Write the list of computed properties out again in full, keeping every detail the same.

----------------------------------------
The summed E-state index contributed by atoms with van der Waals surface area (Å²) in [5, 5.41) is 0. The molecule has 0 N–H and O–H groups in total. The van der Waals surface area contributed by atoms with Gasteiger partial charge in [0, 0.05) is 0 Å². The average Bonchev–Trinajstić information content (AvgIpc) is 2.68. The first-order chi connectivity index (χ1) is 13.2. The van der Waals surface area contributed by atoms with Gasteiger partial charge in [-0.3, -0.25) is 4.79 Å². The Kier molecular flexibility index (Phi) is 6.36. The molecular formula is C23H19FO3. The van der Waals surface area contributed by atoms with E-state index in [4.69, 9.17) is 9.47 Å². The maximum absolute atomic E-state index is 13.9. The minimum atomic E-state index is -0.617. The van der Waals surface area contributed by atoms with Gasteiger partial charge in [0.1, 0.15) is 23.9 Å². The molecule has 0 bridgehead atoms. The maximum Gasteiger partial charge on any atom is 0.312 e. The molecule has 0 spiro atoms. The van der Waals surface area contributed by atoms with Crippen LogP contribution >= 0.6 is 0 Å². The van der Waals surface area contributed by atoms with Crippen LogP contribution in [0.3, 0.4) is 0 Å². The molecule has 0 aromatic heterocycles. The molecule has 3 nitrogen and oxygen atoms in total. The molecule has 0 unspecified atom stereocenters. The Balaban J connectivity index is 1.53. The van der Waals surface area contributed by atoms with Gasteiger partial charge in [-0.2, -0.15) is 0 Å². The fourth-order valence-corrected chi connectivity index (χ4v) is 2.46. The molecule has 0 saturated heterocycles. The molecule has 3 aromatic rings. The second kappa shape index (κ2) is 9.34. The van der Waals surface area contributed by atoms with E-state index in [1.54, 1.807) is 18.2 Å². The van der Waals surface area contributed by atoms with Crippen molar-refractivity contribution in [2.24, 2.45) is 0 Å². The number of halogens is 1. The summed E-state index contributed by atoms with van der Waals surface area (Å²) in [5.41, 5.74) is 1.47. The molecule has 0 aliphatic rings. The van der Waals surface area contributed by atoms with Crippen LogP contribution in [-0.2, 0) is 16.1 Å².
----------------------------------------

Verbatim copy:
The summed E-state index contributed by atoms with van der Waals surface area (Å²) in [5, 5.41) is 0. The molecule has 0 N–H and O–H groups in total. The van der Waals surface area contributed by atoms with Gasteiger partial charge in [0, 0.05) is 0 Å². The average Bonchev–Trinajstić information content (AvgIpc) is 2.68. The first-order chi connectivity index (χ1) is 13.2. The van der Waals surface area contributed by atoms with Gasteiger partial charge in [-0.3, -0.25) is 4.79 Å². The Kier molecular flexibility index (Phi) is 6.36. The molecular formula is C23H19FO3. The van der Waals surface area contributed by atoms with E-state index in [4.69, 9.17) is 9.47 Å². The maximum absolute atomic E-state index is 13.9. The minimum atomic E-state index is -0.617. The van der Waals surface area contributed by atoms with Gasteiger partial charge in [0.1, 0.15) is 23.9 Å². The molecule has 0 bridgehead atoms. The maximum Gasteiger partial charge on any atom is 0.312 e. The molecule has 0 spiro atoms. The van der Waals surface area contributed by atoms with Crippen LogP contribution >= 0.6 is 0 Å². The van der Waals surface area contributed by atoms with Crippen LogP contribution in [0.3, 0.4) is 0 Å². The molecule has 0 aromatic heterocycles. The molecule has 3 nitrogen and oxygen atoms in total. The molecule has 0 unspecified atom stereocenters. The Balaban J connectivity index is 1.53. The van der Waals surface area contributed by atoms with Gasteiger partial charge in [-0.2, -0.15) is 0 Å². The fourth-order valence-corrected chi connectivity index (χ4v) is 2.46. The molecule has 0 saturated heterocycles. The molecule has 3 aromatic rings. The second kappa shape index (κ2) is 9.34. The van der Waals surface area contributed by atoms with E-state index in [1.54, 1.807) is 18.2 Å². The van der Waals surface area contributed by atoms with Crippen molar-refractivity contribution in [2.24, 2.45) is 0 Å². The number of halogens is 1. The summed E-state index contributed by atoms with van der Waals surface area (Å²) in [5.41, 5.74) is 1.47. The molecule has 0 aliphatic rings. The van der Waals surface area contributed by atoms with Crippen LogP contribution in [-0.2, 0) is 16.1 Å².